Montgomery A, Lainidi O, Johnson J, et al. Health Care Manage Rev. 2022;Epub Jun 16.
When faced with a patient safety concern, staff need to decide whether to speak up or remain silent. Leaders play a crucial role in addressing contextual factors behind employees’ decisions to remain silent. This article offers support for leaders to create a culture of psychological safety and encourage speaking up behaviors.
Cribb A, O'Hara JK, Waring J. BMJ Qual Saf. 2022;31:327-330.
Patient safety advocates recommend a shift from a blame culture to a just culture. This commentary describes three types of justice that exist in healthcare - retributive, no blame or qualified blame, and restorative. The authors invite debate around the concept of just culture and its role in the “real world”.
Azyabi A. Int J Environ Res Public Health. 2021;18:2466.
Accurate measurement of patient safety culture (PSC) is essential to improving patient safety. This review summarizes the results of 66 studies on PSC in hospitals. Multiple instruments were used to assess PSC, including the Hospital Survey on Patient Safety Culture (HSPSC) and the Safety Attitudes Questionnaire (SAQ). Teamwork and organization and behavioral learning were identified as critical factors impacting PSC and should be considered in future research.
Avesar M, Erez A, Essakow J, et al. Diagnosis (Berl). 2021;8:358-367.
Disruptive and rude behavior can hinder teamwork and diminish patient safety. This randomized, simulation-based study including attendings, fellows, and residents explored whether rudeness during handoff affects the likelihood for challenging a diagnostic error. The authors found that rudeness may disproportionally hinder diagnostic performance among less experienced physicians.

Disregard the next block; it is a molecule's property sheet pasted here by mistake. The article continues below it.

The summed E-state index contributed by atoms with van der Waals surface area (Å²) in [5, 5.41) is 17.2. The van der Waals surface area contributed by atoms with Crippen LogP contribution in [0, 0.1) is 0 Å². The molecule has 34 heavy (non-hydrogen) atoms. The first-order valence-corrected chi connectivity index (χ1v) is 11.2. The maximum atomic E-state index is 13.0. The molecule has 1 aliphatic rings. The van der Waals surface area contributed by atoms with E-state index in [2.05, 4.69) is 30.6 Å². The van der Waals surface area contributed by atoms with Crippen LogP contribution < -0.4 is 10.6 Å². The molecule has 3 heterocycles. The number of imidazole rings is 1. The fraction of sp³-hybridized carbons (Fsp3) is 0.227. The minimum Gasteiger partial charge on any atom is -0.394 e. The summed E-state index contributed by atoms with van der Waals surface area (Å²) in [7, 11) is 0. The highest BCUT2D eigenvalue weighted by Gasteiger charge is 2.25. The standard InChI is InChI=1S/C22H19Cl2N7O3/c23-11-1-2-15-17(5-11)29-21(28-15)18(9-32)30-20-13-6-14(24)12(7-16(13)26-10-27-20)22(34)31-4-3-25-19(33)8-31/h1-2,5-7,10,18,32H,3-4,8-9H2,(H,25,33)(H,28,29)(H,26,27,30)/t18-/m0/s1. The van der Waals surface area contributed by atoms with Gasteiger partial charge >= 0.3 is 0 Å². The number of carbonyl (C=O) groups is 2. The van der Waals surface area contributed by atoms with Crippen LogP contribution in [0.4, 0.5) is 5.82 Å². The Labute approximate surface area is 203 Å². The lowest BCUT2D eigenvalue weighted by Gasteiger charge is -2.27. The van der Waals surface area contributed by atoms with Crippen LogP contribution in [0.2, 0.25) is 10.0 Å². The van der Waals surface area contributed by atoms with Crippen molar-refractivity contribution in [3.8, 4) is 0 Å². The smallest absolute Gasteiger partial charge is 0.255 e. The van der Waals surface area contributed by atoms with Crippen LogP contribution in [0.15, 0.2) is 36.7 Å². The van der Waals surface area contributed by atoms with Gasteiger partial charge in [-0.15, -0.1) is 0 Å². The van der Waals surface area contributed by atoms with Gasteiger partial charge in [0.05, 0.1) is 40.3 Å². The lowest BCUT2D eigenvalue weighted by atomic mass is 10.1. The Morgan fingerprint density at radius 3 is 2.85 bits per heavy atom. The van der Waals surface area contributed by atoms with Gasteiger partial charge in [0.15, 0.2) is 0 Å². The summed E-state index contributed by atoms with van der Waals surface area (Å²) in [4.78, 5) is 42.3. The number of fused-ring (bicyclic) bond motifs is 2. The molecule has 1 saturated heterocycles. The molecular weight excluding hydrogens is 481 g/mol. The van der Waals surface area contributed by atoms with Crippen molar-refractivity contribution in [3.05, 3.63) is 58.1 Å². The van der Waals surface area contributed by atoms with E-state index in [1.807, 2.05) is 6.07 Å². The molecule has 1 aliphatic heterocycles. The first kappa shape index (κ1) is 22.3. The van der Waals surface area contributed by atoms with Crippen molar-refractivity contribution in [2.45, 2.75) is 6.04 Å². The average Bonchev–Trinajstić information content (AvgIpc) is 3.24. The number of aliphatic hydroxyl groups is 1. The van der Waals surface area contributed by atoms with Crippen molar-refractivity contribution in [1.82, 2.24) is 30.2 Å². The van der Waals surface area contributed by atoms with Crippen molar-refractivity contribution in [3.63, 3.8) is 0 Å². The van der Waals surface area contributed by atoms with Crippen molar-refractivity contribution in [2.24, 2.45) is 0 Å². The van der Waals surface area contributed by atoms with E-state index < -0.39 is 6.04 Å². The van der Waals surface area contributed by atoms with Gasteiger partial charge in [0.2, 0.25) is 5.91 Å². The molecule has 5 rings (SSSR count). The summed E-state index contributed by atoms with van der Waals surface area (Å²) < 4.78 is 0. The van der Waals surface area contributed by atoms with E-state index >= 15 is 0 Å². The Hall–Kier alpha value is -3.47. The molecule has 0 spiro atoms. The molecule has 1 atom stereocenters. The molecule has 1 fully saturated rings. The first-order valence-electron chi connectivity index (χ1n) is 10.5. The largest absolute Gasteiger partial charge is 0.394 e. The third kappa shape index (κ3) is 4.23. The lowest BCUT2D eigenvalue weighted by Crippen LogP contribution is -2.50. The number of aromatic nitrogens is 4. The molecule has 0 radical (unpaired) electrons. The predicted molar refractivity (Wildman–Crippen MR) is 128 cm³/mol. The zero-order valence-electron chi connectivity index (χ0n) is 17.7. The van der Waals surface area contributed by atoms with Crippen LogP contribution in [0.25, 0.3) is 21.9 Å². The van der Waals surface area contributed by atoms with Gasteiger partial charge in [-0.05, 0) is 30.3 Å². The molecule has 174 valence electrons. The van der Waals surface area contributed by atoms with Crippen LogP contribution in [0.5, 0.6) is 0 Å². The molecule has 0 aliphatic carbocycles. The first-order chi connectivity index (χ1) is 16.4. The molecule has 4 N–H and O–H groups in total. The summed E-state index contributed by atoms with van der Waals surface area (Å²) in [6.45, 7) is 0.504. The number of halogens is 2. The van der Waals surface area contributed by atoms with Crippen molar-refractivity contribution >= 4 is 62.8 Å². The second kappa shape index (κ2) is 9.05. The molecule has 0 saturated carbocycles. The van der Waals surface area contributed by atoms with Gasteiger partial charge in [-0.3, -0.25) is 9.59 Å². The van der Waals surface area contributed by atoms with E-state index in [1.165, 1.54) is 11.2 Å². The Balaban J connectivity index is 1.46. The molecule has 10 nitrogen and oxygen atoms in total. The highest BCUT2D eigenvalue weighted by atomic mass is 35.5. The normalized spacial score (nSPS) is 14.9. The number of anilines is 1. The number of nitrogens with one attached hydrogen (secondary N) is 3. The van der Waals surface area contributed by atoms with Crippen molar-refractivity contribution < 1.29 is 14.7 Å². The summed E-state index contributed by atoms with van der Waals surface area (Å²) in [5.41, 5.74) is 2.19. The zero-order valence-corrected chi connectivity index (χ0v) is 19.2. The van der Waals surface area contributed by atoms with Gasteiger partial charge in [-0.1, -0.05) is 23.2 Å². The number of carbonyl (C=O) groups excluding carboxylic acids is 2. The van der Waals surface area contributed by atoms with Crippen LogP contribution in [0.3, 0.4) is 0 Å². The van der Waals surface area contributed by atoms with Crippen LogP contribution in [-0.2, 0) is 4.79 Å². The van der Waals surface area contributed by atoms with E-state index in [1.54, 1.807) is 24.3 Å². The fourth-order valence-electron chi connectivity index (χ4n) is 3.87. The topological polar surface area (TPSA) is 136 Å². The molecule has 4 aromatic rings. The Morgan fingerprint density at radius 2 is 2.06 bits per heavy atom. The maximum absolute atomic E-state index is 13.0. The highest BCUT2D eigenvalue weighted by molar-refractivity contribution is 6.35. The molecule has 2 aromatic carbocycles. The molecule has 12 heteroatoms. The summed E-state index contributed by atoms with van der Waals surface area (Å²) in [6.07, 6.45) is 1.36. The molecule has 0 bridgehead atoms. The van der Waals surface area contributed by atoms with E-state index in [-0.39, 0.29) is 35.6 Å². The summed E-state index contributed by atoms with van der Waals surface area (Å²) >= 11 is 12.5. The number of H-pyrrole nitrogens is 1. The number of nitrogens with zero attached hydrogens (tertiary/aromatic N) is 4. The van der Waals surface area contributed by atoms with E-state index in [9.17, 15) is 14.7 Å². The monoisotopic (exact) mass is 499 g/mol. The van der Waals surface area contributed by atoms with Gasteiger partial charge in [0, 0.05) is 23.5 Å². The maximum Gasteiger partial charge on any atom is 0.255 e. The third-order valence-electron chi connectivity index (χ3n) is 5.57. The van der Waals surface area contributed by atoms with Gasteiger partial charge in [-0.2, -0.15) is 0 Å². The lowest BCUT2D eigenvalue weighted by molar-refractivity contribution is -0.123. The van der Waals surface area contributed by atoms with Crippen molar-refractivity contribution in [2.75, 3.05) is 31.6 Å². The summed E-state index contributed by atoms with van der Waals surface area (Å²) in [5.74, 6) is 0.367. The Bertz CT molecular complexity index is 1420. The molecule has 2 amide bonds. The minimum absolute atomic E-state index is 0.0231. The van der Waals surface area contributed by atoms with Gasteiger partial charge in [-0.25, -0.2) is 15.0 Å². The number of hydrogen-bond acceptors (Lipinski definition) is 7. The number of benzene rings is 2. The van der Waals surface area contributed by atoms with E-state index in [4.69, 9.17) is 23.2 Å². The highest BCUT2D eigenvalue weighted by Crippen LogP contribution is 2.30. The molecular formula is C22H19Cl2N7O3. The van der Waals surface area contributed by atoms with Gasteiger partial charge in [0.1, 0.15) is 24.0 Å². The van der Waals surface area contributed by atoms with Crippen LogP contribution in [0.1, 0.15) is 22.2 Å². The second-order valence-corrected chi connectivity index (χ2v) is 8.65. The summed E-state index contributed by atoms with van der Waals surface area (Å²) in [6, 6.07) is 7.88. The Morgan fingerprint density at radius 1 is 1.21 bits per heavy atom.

O’Donovan R, McAuliffe E. BMC Health Serv Res. 2020;20:810.
Organizational cultures that encourage psychological safety have been shown to increase safe healthcare. The authors used survey, observational, and interview data to explore psychological safety within four healthcare teams in one hospital. While survey results indicated a high level of psychological safety, observations and interviews identified examples of situations resulting in lower levels of psychological safety, such as absence of learning behavior, low levels of support from other team members, and lack of familiarity among team members.
O’Donovan R, McAuliffe E. Int J Qual Health Care. 2020;32:240-250.
This systematic review analyzed 36 articles exploring factors enabling psychological safety in healthcare teams. The review identified five themes of enabling factors: (1) priority for patient safety, such as safety culture or leadership behavior; (2) improvement or learning orientation leading to a culture of continuous improvement or change-oriented leadership; (3) support from peers, leadership or the organization; (4) familiarity between and across teams and with team leaders, and; (5) status, hierarchy and inclusivity. These themes can aid future objective measures of psychological safety and interventions to improve psychological safety within teams.
O’Donovan R, McAuliffe E. BMC Health Serv Res. 2020;20:101.
Organizational cultures that encourage psychological safety has been shown to increase safe healthcare practices. This systematic review evaluated fourteen studies targeting psychological safety, speaking up and voice behavior within healthcare settings; studies primarily used educational interventions including simulation (5 studies), video presentations (2 studies), case studies (3 studies) or workshops (1 study). While some interventions showed improvement in psychological safety, this was not consistently demonstrated across studies. The authors note that the ability to demonstrate improvements were limited by lack of objective outcome measures and the inability of educational interventions alone to result in behavior change.
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